Sugar Daddies are not a career choice

Celebrities like Kim Kardashian distort reality for young womenRecently, many media outlets that like to think they are above “pandering and exploitation” have rushed to cover Anthony Weiner’s sexting partner Sydney Leathers' every exploit. Leathers – who claims to be educated, politically savvy, and connected – recently shared her "10 Secrets for Seducing Politicians” in XO Jane. I read about in The Daily Beast and the Washington Post. It is easy to explain why the story can’t be ignored and just as easy to argue it should be. Sydney Leathers is not important .She could be any grasping young woman with bad judgment. She will be disappointed when she realizes she is no more than a footnote to Anthony Weiner’s bad judgment.
 
Sadly her momentary spotlight also makes her a dangerous example for young women.
 
Research shows that Generation Y is obsessed with fame. According to an article in USA Today, “Eighty-one percent of 18- to 25-year-olds surveyed in a Pew Research Center poll released today said getting rich is their generation's most important or second-most-important life goal; 51% said the same about being famous.
 
And, many people don’t care how they get rich or famous. Like Leathers, who brags about making “thousands from sugar daddies,” many young women have become convinced that trading sex for money or fame is a workable career path. Their world view has been shaped by reality stars such as Paris Hilton and Kim Kardashian. These are women who shot to fame on the notoriety gained from explicit sex tapes. And since becoming megastars, neither of them blushes at the things that would make any lady cringe. On the contrary, their antics make them millions. I am certain Leathers envisions herself following in their footsteps, buoyed by her sudden fame – never mind that her only claim to fame is phone sex with a married man.
 
Leathers shows her twisted sense of reality and morality by asking, “Why does having a sexting affair with a married man or even doing porn make someone a ‘bad person’? Give me a break. I'm not a war criminal. I'm a human being who has made certain choices, some of which involve my sexuality.”
Leathers claims her actions are normal and innocent, saying, “I enjoy my sexuality, and it doesn't make me anything other than what I am: a young woman who's enjoying her life to the fullest and going on plenty of adventures with willing partners.”   I don’t agree. Perhaps I am a hopeless romantic, but I remember when being a young woman who enjoyed life and sexuality meant falling in love or having a fling prompted by passion.
 
Affecting an attitude of pseudo-intellectualism she states, “For me, Anthony Weiner was a weird science experiment. I wanted to see how far it could go. How far could I push it? How long could it go on?”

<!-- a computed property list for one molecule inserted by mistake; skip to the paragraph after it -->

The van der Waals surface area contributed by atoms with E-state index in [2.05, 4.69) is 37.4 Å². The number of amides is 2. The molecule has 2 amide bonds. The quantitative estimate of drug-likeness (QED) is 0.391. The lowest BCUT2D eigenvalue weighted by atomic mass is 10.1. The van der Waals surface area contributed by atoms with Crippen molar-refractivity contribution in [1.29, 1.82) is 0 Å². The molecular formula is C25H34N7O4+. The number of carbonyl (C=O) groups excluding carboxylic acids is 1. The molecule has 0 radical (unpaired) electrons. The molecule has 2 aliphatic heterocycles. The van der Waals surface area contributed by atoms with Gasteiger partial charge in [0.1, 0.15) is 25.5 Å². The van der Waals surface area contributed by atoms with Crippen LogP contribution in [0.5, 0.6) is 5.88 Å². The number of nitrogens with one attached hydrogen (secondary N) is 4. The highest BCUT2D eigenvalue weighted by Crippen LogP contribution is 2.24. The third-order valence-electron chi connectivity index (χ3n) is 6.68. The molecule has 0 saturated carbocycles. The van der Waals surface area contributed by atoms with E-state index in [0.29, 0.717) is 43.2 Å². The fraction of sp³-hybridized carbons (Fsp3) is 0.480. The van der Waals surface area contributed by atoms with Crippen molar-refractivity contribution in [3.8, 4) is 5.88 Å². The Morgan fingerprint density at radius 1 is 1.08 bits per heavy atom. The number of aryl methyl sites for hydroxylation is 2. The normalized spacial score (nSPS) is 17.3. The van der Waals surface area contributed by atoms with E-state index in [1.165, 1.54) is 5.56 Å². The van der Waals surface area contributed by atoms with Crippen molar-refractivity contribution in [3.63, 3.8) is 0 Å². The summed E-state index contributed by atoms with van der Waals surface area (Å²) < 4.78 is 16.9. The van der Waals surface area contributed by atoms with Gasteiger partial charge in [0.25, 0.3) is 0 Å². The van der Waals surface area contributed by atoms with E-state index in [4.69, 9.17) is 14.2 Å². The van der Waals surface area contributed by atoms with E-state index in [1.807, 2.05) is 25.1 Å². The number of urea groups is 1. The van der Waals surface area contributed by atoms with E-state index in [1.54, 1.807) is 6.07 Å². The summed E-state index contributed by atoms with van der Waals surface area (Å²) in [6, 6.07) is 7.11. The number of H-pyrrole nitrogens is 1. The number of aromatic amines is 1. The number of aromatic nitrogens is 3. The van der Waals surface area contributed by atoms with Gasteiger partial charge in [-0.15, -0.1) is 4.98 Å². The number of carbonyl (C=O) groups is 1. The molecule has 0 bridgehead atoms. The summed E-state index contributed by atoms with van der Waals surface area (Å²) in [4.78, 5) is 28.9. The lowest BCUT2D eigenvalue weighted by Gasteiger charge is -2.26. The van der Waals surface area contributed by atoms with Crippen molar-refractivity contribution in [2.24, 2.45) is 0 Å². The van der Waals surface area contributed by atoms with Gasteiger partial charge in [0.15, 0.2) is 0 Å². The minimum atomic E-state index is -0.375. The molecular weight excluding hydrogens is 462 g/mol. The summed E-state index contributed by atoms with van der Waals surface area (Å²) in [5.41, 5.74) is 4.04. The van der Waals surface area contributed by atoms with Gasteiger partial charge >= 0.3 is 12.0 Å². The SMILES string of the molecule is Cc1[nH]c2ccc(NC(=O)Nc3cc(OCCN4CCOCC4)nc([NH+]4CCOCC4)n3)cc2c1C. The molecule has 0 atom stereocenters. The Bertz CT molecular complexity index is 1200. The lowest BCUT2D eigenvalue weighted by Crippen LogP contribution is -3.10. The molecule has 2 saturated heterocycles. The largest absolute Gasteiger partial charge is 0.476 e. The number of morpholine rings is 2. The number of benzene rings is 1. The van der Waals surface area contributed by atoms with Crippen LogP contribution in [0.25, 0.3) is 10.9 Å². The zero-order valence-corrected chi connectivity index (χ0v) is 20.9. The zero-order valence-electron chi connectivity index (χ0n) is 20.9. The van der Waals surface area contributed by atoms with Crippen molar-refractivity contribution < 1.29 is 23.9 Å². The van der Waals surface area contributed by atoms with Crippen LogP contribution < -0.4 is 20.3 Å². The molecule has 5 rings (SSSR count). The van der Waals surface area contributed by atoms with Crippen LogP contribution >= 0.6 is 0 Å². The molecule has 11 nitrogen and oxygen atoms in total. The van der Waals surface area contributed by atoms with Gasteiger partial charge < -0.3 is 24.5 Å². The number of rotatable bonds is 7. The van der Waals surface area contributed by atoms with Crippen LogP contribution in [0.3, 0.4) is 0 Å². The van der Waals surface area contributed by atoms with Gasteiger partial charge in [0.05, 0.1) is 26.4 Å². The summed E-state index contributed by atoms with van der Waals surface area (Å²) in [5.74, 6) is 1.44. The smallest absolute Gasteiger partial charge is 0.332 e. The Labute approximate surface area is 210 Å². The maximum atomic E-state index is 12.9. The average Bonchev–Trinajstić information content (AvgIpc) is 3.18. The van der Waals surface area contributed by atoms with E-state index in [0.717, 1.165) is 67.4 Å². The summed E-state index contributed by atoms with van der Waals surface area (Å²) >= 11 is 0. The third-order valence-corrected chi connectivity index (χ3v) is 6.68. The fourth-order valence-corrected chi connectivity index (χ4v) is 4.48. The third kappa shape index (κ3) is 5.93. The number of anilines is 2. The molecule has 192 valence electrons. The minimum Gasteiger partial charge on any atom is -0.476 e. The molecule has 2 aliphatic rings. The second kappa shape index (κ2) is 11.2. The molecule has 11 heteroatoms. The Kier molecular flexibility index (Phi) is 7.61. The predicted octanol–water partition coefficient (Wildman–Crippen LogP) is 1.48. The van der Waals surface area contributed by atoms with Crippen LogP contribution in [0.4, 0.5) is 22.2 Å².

Leathers' wraps up her self-justification by saying, “My affair with Anthony was almost like my best friend. I started to alienate people. Whatever time I had, I was spending talking to him. We were like a little obsessed with each other. I do feel disloyal to him now, but I don't think I owe him anything.”
Hopefully, Leathers will soon disappear like the others who have tried to parlay sleeping with a famous man into some kind of platform or career. It is not just that I find their behavior distasteful and tawdry, but every time one of them profits she perpetuates the idea that cheap, hooker behavior is a viable career path.
 
It is damaging for young girls to see anyone appear to profit, even briefly, from this type of behavior. Director Sophia Coppola understands the dangerous lure of these images. She deals with the subject in The Bling Ring, a movie based on real events. "I wanted to show a slice of that world,” Coppola said in a New York Times interview. “But I tried to not be judgmental and leave it open for the audience to decide how they feel about all that”.
 
Young women see Kim and Paris portrayed as legitimately successful business women and performers. They don’t understand that Kim and Paris would never have reached their heights or even remain unscathed by their behaviour if they hadn’t come from very privileged backgrounds. Both Kim and Paris grew up in powerful, well-connected Beverly Hills families.
 
The average young woman who tries to sell sex is more likely to end up like Traci Lords or Linda Lovelace than a Kardashian or Hilton, no matter how pretty or smart she is. Most of these sad and misguided women, like Monica Lewinsky and Rielle Hunter, fade away, with their only legacy being remembered as the punch line of a dirty joke.
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